Formal democracies retain their constitutions and their laws, their elections and their public hearings – all part of the panoply of modern democracies. They fail, however, to actually listen to the suffering of the people, writes Vijay Prashad.
By Vijay Prashad
Tricontinental: Institute for Social Research
Stencilled in red on the walls of Santiago, Chile, is a statement of fact: “your privileges are not universal” (tus privilegios no son universales).
This is a factual declaration because the privileges of power and property are not shared across the gaping class divide. Consider the fact that before the pandemic struck last year, over 3 billion people —or half the world’s population — had no access to health care. This data appears in a 2017 World Health Organization (WHO) report that tracks important matters such as access to basic household sanitation (lacked by 2.3 billion people) and medical care for uncontrolled hypertension (suffered by 1 billion people).
An Oxfam report from Jan. 25 called “The Inequality Virus” points out that “the pandemic could cause the biggest increase in inequality since records began, as it precipitates a simultaneous and substantial rise across many countries.”
Before the pandemic, the World Bank calculated that about 2 billion people “remain in poverty, that is, living below the standards their own societies have set for a dignified life.” Because of the pandemic-triggered jobs crisis, it is likely — the United Nations notes — that half a billion more people will sink into poverty by the end of the decade; World Bank numbers concur.
“And with the pandemic,” write the World Bank analysts, “the newly poor are more likely to live in congested urban settings and to work in the sectors most affected by lockdowns and mobility restrictions; many are engaged in informal services and not reached by existing social safety nets.” These are the billions who will slide deeper into debt and despair, with education and healthcare slipping away from them as hunger rates rise.
Nothing of what is written above is an exaggeration. All of it comes from researchers and analysts at mainstream organizations such as the World Health Organization and the World Bank, neither of which is known to inflate the ill-effects of capitalist policy.
If anything, these organizations have a tendency to minimize the perils of privatization and corporate-based policies, urging on further cuts to public systems. During the tenure of Gro Harlem Brundtland at the helm of the WHO (1998-2003), the organization encouraged the creation of Private-Public Partnerships (PPPs) and Product Development Partnerships (PDPs). The WHO’s emphasis on the private sector — alongside pressure from the International Monetary Fund to cut public sector funding — accelerated the hemorrhaging of public health systems in many of the poorer countries.
When the WHO should have led the fight to deepen public health systems and to create regional and national pharmaceutical production systems, the agency produced PPP platforms such as the underfunded Global Alliance for Vaccines and Immunizations (GAVI). Along with other agencies, GAVI is now spluttering forward to provide Covid-19 vaccines to low-income countries. The people who produced global austerity, a desert of possibilities, only now recognize the perils of the inequality virus.
To be anxious about inequality is insufficient. A range of possible, common-sense reforms are being demanded by people’s organizations across the world, which include:
- Free Universal Healthcare This has been achieved in poorer countries like Costa Rica and Thailand as well as in socialist states and should, therefore, be the objective of every country on the planet.
- A People’s Vaccine Momentum toward the availability of a people’s vaccine is growing, which should include not only open access to all patents for the Covid-19 vaccine but also the creation of pharmaceutical production facilities in the low-income states and in the public sector.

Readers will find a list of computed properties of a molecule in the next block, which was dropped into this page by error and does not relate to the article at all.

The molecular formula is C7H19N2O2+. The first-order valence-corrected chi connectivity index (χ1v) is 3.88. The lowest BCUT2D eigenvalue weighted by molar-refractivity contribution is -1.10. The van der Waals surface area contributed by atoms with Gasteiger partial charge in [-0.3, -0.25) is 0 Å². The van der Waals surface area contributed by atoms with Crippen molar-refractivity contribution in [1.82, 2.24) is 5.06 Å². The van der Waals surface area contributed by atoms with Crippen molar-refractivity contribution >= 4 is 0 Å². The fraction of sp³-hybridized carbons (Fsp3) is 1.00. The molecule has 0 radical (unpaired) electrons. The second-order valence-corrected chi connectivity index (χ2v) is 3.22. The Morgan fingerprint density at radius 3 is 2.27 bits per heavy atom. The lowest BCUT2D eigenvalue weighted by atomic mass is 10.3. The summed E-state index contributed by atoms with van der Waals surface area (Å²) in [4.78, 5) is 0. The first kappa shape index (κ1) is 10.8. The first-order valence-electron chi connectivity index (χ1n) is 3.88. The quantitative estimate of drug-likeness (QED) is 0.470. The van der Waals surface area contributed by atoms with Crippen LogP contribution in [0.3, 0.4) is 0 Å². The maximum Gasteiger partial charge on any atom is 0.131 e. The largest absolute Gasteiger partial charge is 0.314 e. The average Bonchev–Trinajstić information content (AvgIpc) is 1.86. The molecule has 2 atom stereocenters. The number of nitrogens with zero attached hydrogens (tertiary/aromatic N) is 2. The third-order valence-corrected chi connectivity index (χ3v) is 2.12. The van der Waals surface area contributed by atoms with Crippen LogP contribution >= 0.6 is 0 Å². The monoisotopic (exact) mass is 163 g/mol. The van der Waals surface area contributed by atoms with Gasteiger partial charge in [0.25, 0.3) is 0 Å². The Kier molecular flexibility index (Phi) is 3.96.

These two basic measures could be easily financed by the money now exported to service odious debts. But such logical solutions that would provide immediate relief to people are set aside. Despite the strong words about the problems posed by austerity, more austerity will be demanded, and more social disorder will be produced.
Rather than focus attention on the actual problems that face the planet’s people and acknowledge the democratic demands coming from people’s organizations and manifestations, government after government has taken refuge in undemocratic behavior.
For example, the farmers and agricultural workers in India continue their months-long protest against three anti-farmer laws pushed through by the extreme right Indian government. The government of Prime Minister Narendra Modi knows that its commitment to big capital — personified in the wealthy Adani and Ambani families — prevents it from any serious negotiation with the farmers and agricultural workers. Instead, the government has tried to portray the farmers and agricultural workers as terrorists and as anti-national.
When this did not work, the government went after reporters and media houses that amplified the farmers’ struggle. Many who have reported on, participated in, or shown solidarity with protestors have been arrested — such as in the cases of journalist Mandeep Punia, worker rights activist Nodeep Kaur and activist Disha Ravi, who created and shared a toolkit to support the farmers.
Finally, in an act of lawfare, the government conducted a 113-hour raid against NewsClick, one of the key media houses to cover the protests; accusations of money-laundering tried to sully the name of NewsClick, which has earned the trust of millions of readers and viewers with its frontline reporting that lifted up the sentiments and demands of the agriculturalists.
Meanwhile, India’s Ministry of Education released an order on Jan. 15 that required any online conference or webinar that might discuss India’s “internal matters” and those that receive foreign sponsorship to seek prior government approval.
Similarly, the French government started a process to investigate academic research that promotes “Islamo-leftist” ideas and thereby, according to the Minister of Higher Education, “corrupts society.” In the name of Order, freedom of speech is easily set aside and the fragility of the formal nature of democracy is exposed.
The attack on NewsClick, alongside the investigation of academics in France, reveals the yawning gap between democratic ideals and the practice of statecraft.
Despite the $364 billion prêt garanti par l’État (PGE) program to provide relief for the French population, there is a serious long-term problem of inequality and joblessness.